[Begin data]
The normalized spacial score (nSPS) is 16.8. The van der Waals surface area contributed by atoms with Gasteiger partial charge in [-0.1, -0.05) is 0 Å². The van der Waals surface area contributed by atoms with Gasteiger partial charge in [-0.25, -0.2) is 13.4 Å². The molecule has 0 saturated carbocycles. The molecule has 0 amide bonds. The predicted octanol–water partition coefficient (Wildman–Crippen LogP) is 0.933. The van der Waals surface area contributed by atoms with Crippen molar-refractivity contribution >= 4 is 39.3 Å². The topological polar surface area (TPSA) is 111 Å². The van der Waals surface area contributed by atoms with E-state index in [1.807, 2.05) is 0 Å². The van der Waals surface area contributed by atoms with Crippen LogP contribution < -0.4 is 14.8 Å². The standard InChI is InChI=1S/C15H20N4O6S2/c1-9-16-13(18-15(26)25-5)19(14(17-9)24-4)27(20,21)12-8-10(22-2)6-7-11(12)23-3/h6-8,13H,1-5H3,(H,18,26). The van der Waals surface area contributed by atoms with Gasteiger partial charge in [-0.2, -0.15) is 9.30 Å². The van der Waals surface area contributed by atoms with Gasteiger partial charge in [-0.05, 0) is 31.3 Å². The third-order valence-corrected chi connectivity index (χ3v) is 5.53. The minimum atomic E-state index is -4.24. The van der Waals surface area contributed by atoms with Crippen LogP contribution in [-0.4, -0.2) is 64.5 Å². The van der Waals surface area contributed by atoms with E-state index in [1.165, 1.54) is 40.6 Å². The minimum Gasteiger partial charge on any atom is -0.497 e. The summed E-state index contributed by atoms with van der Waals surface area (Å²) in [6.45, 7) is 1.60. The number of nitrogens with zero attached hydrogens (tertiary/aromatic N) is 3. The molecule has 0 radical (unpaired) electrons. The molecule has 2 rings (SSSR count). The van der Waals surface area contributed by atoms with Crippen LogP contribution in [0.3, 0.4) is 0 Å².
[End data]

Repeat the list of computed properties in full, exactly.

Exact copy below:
The normalized spacial score (nSPS) is 16.8. The van der Waals surface area contributed by atoms with Gasteiger partial charge in [-0.1, -0.05) is 0 Å². The van der Waals surface area contributed by atoms with Gasteiger partial charge in [-0.25, -0.2) is 13.4 Å². The molecule has 0 saturated carbocycles. The molecule has 0 amide bonds. The predicted octanol–water partition coefficient (Wildman–Crippen LogP) is 0.933. The van der Waals surface area contributed by atoms with Crippen molar-refractivity contribution >= 4 is 39.3 Å². The topological polar surface area (TPSA) is 111 Å². The van der Waals surface area contributed by atoms with E-state index in [1.807, 2.05) is 0 Å². The van der Waals surface area contributed by atoms with Crippen LogP contribution < -0.4 is 14.8 Å². The standard InChI is InChI=1S/C15H20N4O6S2/c1-9-16-13(18-15(26)25-5)19(14(17-9)24-4)27(20,21)12-8-10(22-2)6-7-11(12)23-3/h6-8,13H,1-5H3,(H,18,26). The van der Waals surface area contributed by atoms with Gasteiger partial charge in [-0.2, -0.15) is 9.30 Å². The van der Waals surface area contributed by atoms with Gasteiger partial charge in [-0.05, 0) is 31.3 Å². The third-order valence-corrected chi connectivity index (χ3v) is 5.53. The minimum atomic E-state index is -4.24. The van der Waals surface area contributed by atoms with Crippen LogP contribution in [-0.4, -0.2) is 64.5 Å². The van der Waals surface area contributed by atoms with E-state index in [1.165, 1.54) is 40.6 Å². The minimum Gasteiger partial charge on any atom is -0.497 e. The summed E-state index contributed by atoms with van der Waals surface area (Å²) in [6.45, 7) is 1.60. The number of nitrogens with zero attached hydrogens (tertiary/aromatic N) is 3. The molecule has 0 radical (unpaired) electrons. The molecule has 2 rings (SSSR count). The van der Waals surface area contributed by atoms with Crippen LogP contribution in [0.3, 0.4) is 0 Å².